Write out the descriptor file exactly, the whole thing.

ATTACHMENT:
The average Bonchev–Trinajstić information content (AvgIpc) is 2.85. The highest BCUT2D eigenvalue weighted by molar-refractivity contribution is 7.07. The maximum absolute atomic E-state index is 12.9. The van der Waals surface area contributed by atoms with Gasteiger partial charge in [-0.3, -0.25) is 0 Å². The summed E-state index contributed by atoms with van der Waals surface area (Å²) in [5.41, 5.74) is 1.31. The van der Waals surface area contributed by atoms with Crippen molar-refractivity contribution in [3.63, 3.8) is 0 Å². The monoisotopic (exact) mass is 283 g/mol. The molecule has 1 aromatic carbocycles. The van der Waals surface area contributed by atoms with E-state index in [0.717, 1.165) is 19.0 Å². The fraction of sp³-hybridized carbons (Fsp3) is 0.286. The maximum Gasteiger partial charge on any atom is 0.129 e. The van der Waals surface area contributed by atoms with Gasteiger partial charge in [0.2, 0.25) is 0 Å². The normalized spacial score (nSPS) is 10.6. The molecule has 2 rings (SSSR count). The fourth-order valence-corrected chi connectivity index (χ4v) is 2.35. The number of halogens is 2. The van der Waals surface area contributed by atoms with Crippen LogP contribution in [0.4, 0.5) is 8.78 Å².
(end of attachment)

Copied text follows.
The average Bonchev–Trinajstić information content (AvgIpc) is 2.85. The highest BCUT2D eigenvalue weighted by molar-refractivity contribution is 7.07. The maximum absolute atomic E-state index is 12.9. The van der Waals surface area contributed by atoms with Gasteiger partial charge in [-0.3, -0.25) is 0 Å². The summed E-state index contributed by atoms with van der Waals surface area (Å²) in [5.41, 5.74) is 1.31. The van der Waals surface area contributed by atoms with Crippen molar-refractivity contribution in [3.63, 3.8) is 0 Å². The monoisotopic (exact) mass is 283 g/mol. The molecule has 1 aromatic carbocycles. The van der Waals surface area contributed by atoms with E-state index in [0.717, 1.165) is 19.0 Å². The fraction of sp³-hybridized carbons (Fsp3) is 0.286. The maximum Gasteiger partial charge on any atom is 0.129 e. The van der Waals surface area contributed by atoms with Gasteiger partial charge in [0.2, 0.25) is 0 Å². The normalized spacial score (nSPS) is 10.6. The molecule has 2 rings (SSSR count). The fourth-order valence-corrected chi connectivity index (χ4v) is 2.35. The number of halogens is 2. The van der Waals surface area contributed by atoms with Crippen LogP contribution in [0.4, 0.5) is 8.78 Å².